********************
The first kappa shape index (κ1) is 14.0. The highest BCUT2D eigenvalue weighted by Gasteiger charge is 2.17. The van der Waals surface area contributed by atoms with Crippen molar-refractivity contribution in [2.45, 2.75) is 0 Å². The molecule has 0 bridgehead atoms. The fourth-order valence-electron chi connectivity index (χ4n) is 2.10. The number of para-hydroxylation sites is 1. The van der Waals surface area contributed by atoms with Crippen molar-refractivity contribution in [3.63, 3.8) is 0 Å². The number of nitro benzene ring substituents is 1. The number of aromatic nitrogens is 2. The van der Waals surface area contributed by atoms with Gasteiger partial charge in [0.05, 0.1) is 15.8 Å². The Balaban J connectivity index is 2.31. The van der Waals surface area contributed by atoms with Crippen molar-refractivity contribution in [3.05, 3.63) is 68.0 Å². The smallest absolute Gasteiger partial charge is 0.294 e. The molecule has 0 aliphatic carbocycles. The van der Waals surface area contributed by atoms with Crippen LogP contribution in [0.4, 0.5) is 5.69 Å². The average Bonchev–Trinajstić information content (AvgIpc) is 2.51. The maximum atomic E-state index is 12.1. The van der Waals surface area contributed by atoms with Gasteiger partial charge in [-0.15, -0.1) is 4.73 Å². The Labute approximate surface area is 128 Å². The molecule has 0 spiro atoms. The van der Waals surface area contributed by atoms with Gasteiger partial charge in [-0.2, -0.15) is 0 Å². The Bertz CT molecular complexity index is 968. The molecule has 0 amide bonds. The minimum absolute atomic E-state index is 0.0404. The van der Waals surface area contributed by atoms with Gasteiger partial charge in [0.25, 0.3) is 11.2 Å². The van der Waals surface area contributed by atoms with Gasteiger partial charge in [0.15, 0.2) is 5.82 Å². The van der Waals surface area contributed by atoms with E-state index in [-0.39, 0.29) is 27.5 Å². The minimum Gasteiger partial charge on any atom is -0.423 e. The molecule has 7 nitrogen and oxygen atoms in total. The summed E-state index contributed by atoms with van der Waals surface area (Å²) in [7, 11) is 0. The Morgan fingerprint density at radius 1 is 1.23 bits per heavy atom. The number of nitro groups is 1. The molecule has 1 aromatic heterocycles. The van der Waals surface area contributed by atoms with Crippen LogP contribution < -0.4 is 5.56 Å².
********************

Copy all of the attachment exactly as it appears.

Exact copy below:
The first kappa shape index (κ1) is 14.0. The highest BCUT2D eigenvalue weighted by Gasteiger charge is 2.17. The van der Waals surface area contributed by atoms with Crippen molar-refractivity contribution in [2.45, 2.75) is 0 Å². The molecule has 0 bridgehead atoms. The fourth-order valence-electron chi connectivity index (χ4n) is 2.10. The number of para-hydroxylation sites is 1. The van der Waals surface area contributed by atoms with Crippen molar-refractivity contribution in [3.63, 3.8) is 0 Å². The number of nitro benzene ring substituents is 1. The number of aromatic nitrogens is 2. The van der Waals surface area contributed by atoms with Gasteiger partial charge in [0.05, 0.1) is 15.8 Å². The Balaban J connectivity index is 2.31. The van der Waals surface area contributed by atoms with Crippen molar-refractivity contribution in [3.05, 3.63) is 68.0 Å². The smallest absolute Gasteiger partial charge is 0.294 e. The molecule has 0 aliphatic carbocycles. The van der Waals surface area contributed by atoms with Crippen LogP contribution in [0.4, 0.5) is 5.69 Å². The average Bonchev–Trinajstić information content (AvgIpc) is 2.51. The maximum atomic E-state index is 12.1. The van der Waals surface area contributed by atoms with Gasteiger partial charge in [-0.15, -0.1) is 4.73 Å². The Labute approximate surface area is 128 Å². The molecule has 0 spiro atoms. The van der Waals surface area contributed by atoms with Gasteiger partial charge in [-0.2, -0.15) is 0 Å². The Bertz CT molecular complexity index is 968. The molecule has 0 amide bonds. The minimum absolute atomic E-state index is 0.0404. The van der Waals surface area contributed by atoms with Gasteiger partial charge in [0.25, 0.3) is 11.2 Å². The van der Waals surface area contributed by atoms with Gasteiger partial charge in [0.15, 0.2) is 5.82 Å². The van der Waals surface area contributed by atoms with E-state index in [-0.39, 0.29) is 27.5 Å². The minimum Gasteiger partial charge on any atom is -0.423 e. The molecule has 7 nitrogen and oxygen atoms in total. The summed E-state index contributed by atoms with van der Waals surface area (Å²) in [7, 11) is 0. The Morgan fingerprint density at radius 1 is 1.23 bits per heavy atom. The number of nitro groups is 1. The molecule has 1 aromatic heterocycles. The van der Waals surface area contributed by atoms with Crippen LogP contribution < -0.4 is 5.56 Å².